To misquote Ecclesiastes, ‘The sun also rises, the sun goes down […] All art is meaningless and a striving after wind.’ Vanessa Billy’s Suns Neither Rise Nor Set (2008) comprises two convex glass discs that looked over her small exhibition ‘Flexible Values’, creating a new horizon on which these twin celestial bodies were halted. Glow (2008) was simply a layer of yellow pastel dusted over a section of the gallery’s white windowsill, but it radiated with the light of these new suns and bathed the show with subdued rays.
The spirit of Arte Povera has lately been reinvigorated, and Billy’s transient, mute poetry displayed, with its simple materials, an affinity with the earlier movement but also a further sense of dramatic irony. The two-part Fluids (2008) was a diminutive fountain-like entrance to what seemed to be a faded carnival; a thin stream of clear plastic arched between two steel green bases, set askew from its accompanying poster, which showed a spectrum of blue, purple and pink merged and diffused like colours refracted underwater. The sand from Dry Stamina (2008) was spread underneath, a wedge of sand that filled the step between the gallery’s two levels but had dispersed with time. At the rear the dozen red plastic misshapen arches of Support Brackets (2008) acted like a two-dimensional theatrical backdrop to a distant flock of seagulls. ‘Flexible Values’ set the spirit of Arte Povera loose in the faded grandiosity and elusive romanticism of a desolate seaside town, as though the artist’s collection of objects were the shorthand sketches of an abandoned proposal for Robert Smithson to design a Butlins holiday resort.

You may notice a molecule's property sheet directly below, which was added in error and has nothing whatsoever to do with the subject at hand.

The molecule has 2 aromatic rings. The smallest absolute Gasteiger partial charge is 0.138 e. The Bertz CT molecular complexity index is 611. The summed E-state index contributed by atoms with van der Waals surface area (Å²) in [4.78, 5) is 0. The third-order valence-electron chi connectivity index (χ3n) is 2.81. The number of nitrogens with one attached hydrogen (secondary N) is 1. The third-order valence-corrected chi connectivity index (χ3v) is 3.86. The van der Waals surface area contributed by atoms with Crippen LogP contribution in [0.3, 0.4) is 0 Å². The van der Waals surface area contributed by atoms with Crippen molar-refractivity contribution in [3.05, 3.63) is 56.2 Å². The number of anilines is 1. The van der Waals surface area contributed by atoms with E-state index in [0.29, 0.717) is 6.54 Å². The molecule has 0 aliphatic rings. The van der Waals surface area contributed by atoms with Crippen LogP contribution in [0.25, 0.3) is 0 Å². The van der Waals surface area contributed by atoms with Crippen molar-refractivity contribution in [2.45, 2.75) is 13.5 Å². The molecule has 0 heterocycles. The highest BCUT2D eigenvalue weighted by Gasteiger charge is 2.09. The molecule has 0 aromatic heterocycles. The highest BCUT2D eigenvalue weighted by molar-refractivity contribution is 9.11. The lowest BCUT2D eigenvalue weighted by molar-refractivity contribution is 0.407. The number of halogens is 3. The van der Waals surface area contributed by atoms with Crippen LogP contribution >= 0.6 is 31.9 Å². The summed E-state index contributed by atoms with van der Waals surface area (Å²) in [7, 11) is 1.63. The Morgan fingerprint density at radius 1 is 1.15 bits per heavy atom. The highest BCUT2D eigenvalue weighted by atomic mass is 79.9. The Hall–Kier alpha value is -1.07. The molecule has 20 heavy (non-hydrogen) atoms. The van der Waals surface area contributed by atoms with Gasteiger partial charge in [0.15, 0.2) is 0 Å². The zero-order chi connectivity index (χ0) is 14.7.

Similar in tone to the work of the Mexican artist Gabriel Kuri, each of Billy’s works casually maintains a discrete presence with a self-conscious sense of weight. As though they were theatrical props, Billy is fully aware of their temporary metaphorical value, setting us the task of casting about for connections before they are flung into the bin or washed into the sea. Hints of transformation began to emerge from the balance of materials used that suggested traditional methods of industrial conversion: sand and glass, paper and wood. In Supporters (2007), a low plywood plinth held up a sanded piece of cedar that resembled a smooth, sea-worn pebble, the wood’s age rings transformed into geological stripes. Billy quietly proposes a new elemental ecology in the weathered progression that flowed from the larger stone of Supporters to the smaller particles of Dry Stamina and on to the melted sand of Suns Neither Rise …. A similar metamorphosis took place in Four Times Weathered (2007), two square concrete blocks topped by a slight pyramid, each face holding a small, bunched-up tissue. The withered tissues seemed to bear marks of the pastels used in Fluids, ritually laid like seashells set out to dry, taking on evocative shapes in their cast-off abstraction; one of them even resembled a seahorse.
Billy set the gallery as a frontier for an encounter that shapes our environment, like the seafront. And like holiday resorts, galleries gather around this frontier, imbued with idealism and decorated with promises of escape. ‘Flexible Values’ set out a new stall along this coast, the ‘land’ of the exhibition shaped and transformed by a visual erosion, the artist’s deftly curated negative spaces between the works evoking an invisible sea of meanings in which the artist is happy to let us swim. But don’t expect a lifesaver: Billy’s seafront shares an escapism that can only lead back to ourselves. She readily acknowledges the futility of this striving after wind and revels in its physical sensations, letting explicit answers dance elusively on the constantly receding horizon.